Then again, plenty of players show value with poor batting averages, and a .500+ slugging percentage from a shortstop would paper over other flaws. He had a .161 ISO in the minor leagues, and his .172 major league ISO just barely topped the threshold for reliability (579 plate appearances). Since those plate appearances came over multiple years, it’s hard to say if even the .172 ISO is a repeatable skill for him. Looking over his minor league career, however, you will notice that he topped a .200 ISO in 2007 in Double- and Triple-A, and of course did so again last year. Only one qualifying shortstop last year topped a .200 ISO (Troy Tulowitzki), so this is no meaningless discussion.

Lowrie was a flyball hitter in the minor leagues – once he hit Triple-A, he never hit more than 33% of his balls on the ground – so at least he’s doing that part right. Sometimes players can have trouble with the line drive when they have so much loft in their swings, and even in his decent year last year, Lowrie showed a poor line drive rate (16.4%). There’s actually some upside left in him even if his strikeout rate returns. He could pair a strong line drive rate with all those flyballs and manage a decent batting average despite a worse strikeout rate – and of course his power stats would be happy with that combo.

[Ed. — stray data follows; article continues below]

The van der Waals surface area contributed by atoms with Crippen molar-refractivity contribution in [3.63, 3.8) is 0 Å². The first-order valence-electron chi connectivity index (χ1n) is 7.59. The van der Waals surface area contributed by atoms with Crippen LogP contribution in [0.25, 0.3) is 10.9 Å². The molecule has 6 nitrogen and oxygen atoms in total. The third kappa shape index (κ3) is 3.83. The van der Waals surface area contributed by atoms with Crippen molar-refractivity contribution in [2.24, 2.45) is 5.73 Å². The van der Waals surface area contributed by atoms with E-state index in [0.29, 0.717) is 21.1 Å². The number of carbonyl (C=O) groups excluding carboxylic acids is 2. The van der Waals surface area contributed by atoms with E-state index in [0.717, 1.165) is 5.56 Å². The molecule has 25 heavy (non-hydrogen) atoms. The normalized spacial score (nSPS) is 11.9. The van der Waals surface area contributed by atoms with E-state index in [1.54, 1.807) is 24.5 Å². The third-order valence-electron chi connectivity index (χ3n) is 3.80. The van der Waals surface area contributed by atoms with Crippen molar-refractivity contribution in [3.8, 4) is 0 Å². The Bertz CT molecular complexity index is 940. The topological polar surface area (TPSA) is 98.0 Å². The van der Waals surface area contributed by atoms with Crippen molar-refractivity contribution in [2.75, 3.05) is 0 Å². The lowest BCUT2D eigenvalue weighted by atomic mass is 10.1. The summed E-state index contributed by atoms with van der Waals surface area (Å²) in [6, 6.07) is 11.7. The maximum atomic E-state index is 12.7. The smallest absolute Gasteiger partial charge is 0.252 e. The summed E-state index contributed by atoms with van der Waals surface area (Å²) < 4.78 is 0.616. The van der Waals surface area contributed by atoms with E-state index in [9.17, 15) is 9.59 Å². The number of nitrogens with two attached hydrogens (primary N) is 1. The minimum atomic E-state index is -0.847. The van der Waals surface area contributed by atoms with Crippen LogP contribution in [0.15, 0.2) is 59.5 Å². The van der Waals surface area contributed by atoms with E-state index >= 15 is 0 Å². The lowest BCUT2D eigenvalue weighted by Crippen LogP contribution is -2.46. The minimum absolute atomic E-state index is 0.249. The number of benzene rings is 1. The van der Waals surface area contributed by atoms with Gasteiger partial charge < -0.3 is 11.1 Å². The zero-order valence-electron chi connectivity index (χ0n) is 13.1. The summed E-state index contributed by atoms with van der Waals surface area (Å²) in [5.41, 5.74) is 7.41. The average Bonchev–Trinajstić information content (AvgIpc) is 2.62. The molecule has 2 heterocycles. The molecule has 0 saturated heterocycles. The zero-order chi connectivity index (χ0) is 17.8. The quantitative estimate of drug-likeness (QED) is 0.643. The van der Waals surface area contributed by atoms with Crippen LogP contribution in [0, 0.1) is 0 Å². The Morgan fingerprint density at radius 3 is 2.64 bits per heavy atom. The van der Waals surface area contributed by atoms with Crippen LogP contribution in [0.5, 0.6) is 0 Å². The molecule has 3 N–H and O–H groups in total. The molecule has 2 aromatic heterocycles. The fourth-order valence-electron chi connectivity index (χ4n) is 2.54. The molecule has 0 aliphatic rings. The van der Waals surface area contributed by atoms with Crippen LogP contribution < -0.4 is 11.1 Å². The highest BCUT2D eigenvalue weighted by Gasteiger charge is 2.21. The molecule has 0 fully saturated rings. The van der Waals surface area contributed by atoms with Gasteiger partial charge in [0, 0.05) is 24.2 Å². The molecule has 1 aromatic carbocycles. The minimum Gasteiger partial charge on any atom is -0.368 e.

Deep dynasty leaguers and AL-only keeper leaguers should find space on the end of their bench for Lowrie’s kind of upside. Because of the high level of variability in his possible outcomes, though, everyone else should probably just keep an eye on him in next year’s drafts.

RotoGraphs Chat – 10/29/10

2010 FIP Challenge Results Part II

Earlier today, in Part I of the series, I published a chart of 38 pitchers who had a difference of 0.50 or greater between their FIP and xFIP at the All-Star break and their 2nd half ERAs. Here I want to go into more detail rather than just giving a raw score for the two metrics.

In rating the two systems, I considered the metrics to recommend keeping a pitcher if at the All-Star break they were at 3.50 or lower, to listen to a trade if they were between 3.51 and 4.00, to actively look to sell the player if they were between 4.01 and 4.50 and to either sell or cut a pitcher if they were above 4.51.

Of course, we also have to consider what the pitcher’s actual ERA was at the break, too. A pitcher could still be a sell candidate if one of the metrics was significantly higher than his ERA. For these extreme cases, I considered a difference between 50-75 points to be a “listen” candidate, while above 75 to be a “sell high” guy.